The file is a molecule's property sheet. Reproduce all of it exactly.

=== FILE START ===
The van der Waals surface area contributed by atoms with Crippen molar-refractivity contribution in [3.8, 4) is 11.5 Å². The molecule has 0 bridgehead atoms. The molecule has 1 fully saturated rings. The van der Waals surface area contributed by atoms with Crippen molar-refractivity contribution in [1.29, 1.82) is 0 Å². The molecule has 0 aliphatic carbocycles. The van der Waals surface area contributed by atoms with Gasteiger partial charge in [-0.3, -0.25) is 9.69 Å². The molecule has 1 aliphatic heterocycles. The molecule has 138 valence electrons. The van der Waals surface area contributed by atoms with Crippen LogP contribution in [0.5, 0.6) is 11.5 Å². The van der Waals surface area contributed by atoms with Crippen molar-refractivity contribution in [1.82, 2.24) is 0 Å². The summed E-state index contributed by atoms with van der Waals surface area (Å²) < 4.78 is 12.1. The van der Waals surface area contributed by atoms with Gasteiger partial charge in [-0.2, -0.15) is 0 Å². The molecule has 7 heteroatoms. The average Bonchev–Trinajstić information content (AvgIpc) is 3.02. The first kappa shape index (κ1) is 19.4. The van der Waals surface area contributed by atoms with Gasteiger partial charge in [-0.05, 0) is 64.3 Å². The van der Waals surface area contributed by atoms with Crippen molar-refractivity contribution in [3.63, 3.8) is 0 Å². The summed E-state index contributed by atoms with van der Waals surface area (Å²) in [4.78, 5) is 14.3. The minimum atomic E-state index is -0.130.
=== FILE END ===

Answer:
The van der Waals surface area contributed by atoms with Crippen molar-refractivity contribution in [3.8, 4) is 11.5 Å². The molecule has 0 bridgehead atoms. The molecule has 1 fully saturated rings. The van der Waals surface area contributed by atoms with Crippen molar-refractivity contribution in [1.29, 1.82) is 0 Å². The molecule has 0 aliphatic carbocycles. The van der Waals surface area contributed by atoms with Gasteiger partial charge in [-0.3, -0.25) is 9.69 Å². The molecule has 1 aliphatic heterocycles. The molecule has 138 valence electrons. The van der Waals surface area contributed by atoms with Crippen LogP contribution in [0.5, 0.6) is 11.5 Å². The van der Waals surface area contributed by atoms with Crippen molar-refractivity contribution in [1.82, 2.24) is 0 Å². The summed E-state index contributed by atoms with van der Waals surface area (Å²) < 4.78 is 12.1. The van der Waals surface area contributed by atoms with Gasteiger partial charge in [-0.2, -0.15) is 0 Å². The molecule has 7 heteroatoms. The average Bonchev–Trinajstić information content (AvgIpc) is 3.02. The first kappa shape index (κ1) is 19.4. The van der Waals surface area contributed by atoms with Gasteiger partial charge in [-0.05, 0) is 64.3 Å². The van der Waals surface area contributed by atoms with Crippen molar-refractivity contribution in [3.63, 3.8) is 0 Å². The summed E-state index contributed by atoms with van der Waals surface area (Å²) in [4.78, 5) is 14.3. The minimum atomic E-state index is -0.130.